Slipware is pottery known by its primary decorating method in which slip is added before firing by dipping, painting or splashing on the leather-hard clay body surface. Slip is an aqueous clay body suspension that is a combination of clays and other minerals, such as quartz, feldspar, and mica. A range of methods, including dipping, painting, piping or splashing, the slip on a wet or leather-hard clay body surface.
Slip-painting, where the slip is treated as paint and used to create a pattern using brushes or other instruments, and slip-trailing, where the slip, typically relatively thick, is dripped, piped or trailed onto the body generally from some device such as the piping bag used to decorate cakes, are the main techniques. Barbotine is the French word for slip, and this term can be used for both methods, but usually for different time periods.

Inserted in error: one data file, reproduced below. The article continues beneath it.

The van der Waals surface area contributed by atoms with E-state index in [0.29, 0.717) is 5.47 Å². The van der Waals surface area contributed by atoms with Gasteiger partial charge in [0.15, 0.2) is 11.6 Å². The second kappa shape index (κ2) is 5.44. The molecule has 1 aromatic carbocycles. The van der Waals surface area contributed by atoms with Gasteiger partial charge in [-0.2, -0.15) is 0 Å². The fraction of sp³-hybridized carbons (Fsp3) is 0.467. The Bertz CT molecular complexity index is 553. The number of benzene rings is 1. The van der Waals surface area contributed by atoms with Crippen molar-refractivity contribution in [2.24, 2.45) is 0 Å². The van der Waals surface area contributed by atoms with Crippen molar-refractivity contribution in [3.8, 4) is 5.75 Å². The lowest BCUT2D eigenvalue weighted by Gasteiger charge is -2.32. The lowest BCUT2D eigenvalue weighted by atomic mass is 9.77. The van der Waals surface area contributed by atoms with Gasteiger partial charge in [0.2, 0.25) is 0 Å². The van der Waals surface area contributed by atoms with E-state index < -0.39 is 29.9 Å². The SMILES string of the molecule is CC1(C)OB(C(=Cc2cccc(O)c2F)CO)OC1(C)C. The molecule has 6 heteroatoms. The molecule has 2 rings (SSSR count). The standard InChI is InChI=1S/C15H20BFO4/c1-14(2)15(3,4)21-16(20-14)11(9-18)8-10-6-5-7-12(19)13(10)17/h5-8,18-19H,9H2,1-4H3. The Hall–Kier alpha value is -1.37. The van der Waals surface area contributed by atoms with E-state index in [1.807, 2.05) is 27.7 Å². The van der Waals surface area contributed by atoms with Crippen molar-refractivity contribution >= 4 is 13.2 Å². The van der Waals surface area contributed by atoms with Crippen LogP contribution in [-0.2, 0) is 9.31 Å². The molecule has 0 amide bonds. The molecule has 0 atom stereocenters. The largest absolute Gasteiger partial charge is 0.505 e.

Bernard Leach (1887-1979) was an English potter who met Hamada Shōji and subsequently participated in the Folk Art Movement. Potters of this movement were so attracted to the English slipware daily items made with white slip and decorated with lines that they revived the technique.
In contrast to the many styles where a simple slip is applied to the whole body, for example, most fine goods in ancient Roman pottery, such as African red slip ware, are often described as slipware only in pottery where the slip produces patterns or pictures (note: “slipware” not “slipware”). Decorative slips can be a different colour or provide other decorative qualities than the underlying clay body. The effect of painted ceramic, such as in the black-figure or red-figure pottery styles of Ancient Greek pottery, can be produced by selectively adding layers of coloured slips. In Chinese pottery, slip decoration is also an ancient technique, used over 4,000 years ago to cover whole vessels.(wikipedia)
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